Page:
6. Combat HIV/AIDS, malaria, and other diseases
A scanning electron micrograph of HIV (spherical in appearance) co-cultivated with human lymphocytes. The Population Council conducts basic biomedical research about the HIV infection process. Findings from this research are used in the development of candidate microbicides, and may one day be used in the development of an HIV vaccine. Photo: C. Goldsmith, P. Feorino, E.L. Palmer, W.R. McManus/CDC
- Halt and begin to reverse the spread of HIV/AIDS
- Halt and begin to reverse the incidence of malaria and other major diseases
The goal of the Population Council's HIV and AIDS program is to arrest the spread of the HIV epidemic in developing countries and to enable people to reduce or eliminate the impact of HIV on their own health, and on their families, communities, and societies. To achieve these goals, the Council brings its wide array of capabilities, including biomedical expertise to develop candidate microbicides and to explore the immunology of HIV infection; social science and health-related knowledge to understand better the social, behavioral, and biomedical aspects of HIV and AIDS; strong relationships with policymakers and program managers that facilitate the creation of evidence-based policies; and the time-honed know-how needed to assist in the development, evaluation, and scale-up of effective service-delivery models. Two of the Council's key anti-HIV initiatives are the Horizons program and the microbicides program.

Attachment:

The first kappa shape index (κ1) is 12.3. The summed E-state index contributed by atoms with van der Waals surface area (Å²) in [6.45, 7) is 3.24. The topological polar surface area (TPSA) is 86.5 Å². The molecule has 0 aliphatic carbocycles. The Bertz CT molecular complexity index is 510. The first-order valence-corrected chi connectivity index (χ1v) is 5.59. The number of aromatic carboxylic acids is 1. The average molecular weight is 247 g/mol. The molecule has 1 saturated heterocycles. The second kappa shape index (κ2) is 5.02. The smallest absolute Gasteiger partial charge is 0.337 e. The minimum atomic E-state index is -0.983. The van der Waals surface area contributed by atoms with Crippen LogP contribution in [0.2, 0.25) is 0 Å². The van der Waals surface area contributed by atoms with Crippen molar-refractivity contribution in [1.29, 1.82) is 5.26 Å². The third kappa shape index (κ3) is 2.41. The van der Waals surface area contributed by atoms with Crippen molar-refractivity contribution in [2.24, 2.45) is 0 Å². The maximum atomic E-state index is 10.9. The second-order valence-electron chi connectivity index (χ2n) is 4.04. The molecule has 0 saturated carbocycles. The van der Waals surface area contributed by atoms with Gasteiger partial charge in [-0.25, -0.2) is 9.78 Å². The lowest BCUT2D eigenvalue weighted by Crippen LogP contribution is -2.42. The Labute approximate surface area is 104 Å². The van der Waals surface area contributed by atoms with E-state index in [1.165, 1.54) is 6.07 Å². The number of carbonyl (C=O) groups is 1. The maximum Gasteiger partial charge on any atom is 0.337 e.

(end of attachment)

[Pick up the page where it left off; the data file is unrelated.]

The Population Council has been working for two decades to develop safe and effective vaginal microbicides. The recently completed Phase 3 clinical trial of the Council’s candidate microbicide Carraguard® was a milestone for microbicides development.
The Carraguard Phase 3 trial did not show that Carraguard is effective in preventing HIV transmission during vaginal sex. However, Carraguard was shown to be safe for use during vaginal sex over a two-year period. This finding is important because Carraguard is an ingredient of next-generation microbicide candidates being developed at the Council. Several of these candidates combine Carraguard with one or more ingredients that have been shown to be effective in preventing virus transmission in laboratory settings. Carraguard is the first candidate microbicide to have completed a Phase 3 trial without any safety concerns (news release).
Population Council research on malaria has examined the impact of the disease on safe motherhood and general mortality.
- The Population Council's projects on HIV and AIDS are too numerous to list here; read more about the Council's HIV and AIDS program.